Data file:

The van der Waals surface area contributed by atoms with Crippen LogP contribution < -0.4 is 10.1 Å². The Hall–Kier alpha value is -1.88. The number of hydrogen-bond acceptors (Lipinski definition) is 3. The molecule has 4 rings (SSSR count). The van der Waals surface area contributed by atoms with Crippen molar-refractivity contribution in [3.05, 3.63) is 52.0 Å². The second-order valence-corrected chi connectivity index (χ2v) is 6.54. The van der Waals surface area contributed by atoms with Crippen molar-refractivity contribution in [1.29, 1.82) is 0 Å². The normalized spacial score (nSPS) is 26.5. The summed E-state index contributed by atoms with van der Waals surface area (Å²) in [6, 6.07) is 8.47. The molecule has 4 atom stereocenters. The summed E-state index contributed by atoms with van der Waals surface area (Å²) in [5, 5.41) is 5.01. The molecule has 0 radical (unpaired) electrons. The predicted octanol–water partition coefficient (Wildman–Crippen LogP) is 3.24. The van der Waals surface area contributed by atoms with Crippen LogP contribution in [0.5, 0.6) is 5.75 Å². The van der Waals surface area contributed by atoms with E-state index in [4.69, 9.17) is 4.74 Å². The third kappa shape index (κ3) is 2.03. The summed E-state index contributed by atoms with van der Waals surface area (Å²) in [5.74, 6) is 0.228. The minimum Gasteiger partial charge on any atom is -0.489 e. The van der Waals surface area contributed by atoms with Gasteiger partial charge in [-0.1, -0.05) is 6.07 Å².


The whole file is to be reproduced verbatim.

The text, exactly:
The van der Waals surface area contributed by atoms with Crippen LogP contribution < -0.4 is 10.1 Å². The Hall–Kier alpha value is -1.88. The number of hydrogen-bond acceptors (Lipinski definition) is 3. The molecule has 4 rings (SSSR count). The van der Waals surface area contributed by atoms with Crippen molar-refractivity contribution in [3.05, 3.63) is 52.0 Å². The second-order valence-corrected chi connectivity index (χ2v) is 6.54. The van der Waals surface area contributed by atoms with Crippen molar-refractivity contribution in [1.29, 1.82) is 0 Å². The normalized spacial score (nSPS) is 26.5. The summed E-state index contributed by atoms with van der Waals surface area (Å²) in [6, 6.07) is 8.47. The molecule has 4 atom stereocenters. The summed E-state index contributed by atoms with van der Waals surface area (Å²) in [5, 5.41) is 5.01. The molecule has 0 radical (unpaired) electrons. The predicted octanol–water partition coefficient (Wildman–Crippen LogP) is 3.24. The van der Waals surface area contributed by atoms with Crippen LogP contribution in [0.5, 0.6) is 5.75 Å². The van der Waals surface area contributed by atoms with E-state index in [4.69, 9.17) is 4.74 Å². The third kappa shape index (κ3) is 2.03. The summed E-state index contributed by atoms with van der Waals surface area (Å²) in [5.74, 6) is 0.228. The minimum Gasteiger partial charge on any atom is -0.489 e. The van der Waals surface area contributed by atoms with Gasteiger partial charge in [-0.1, -0.05) is 6.07 Å².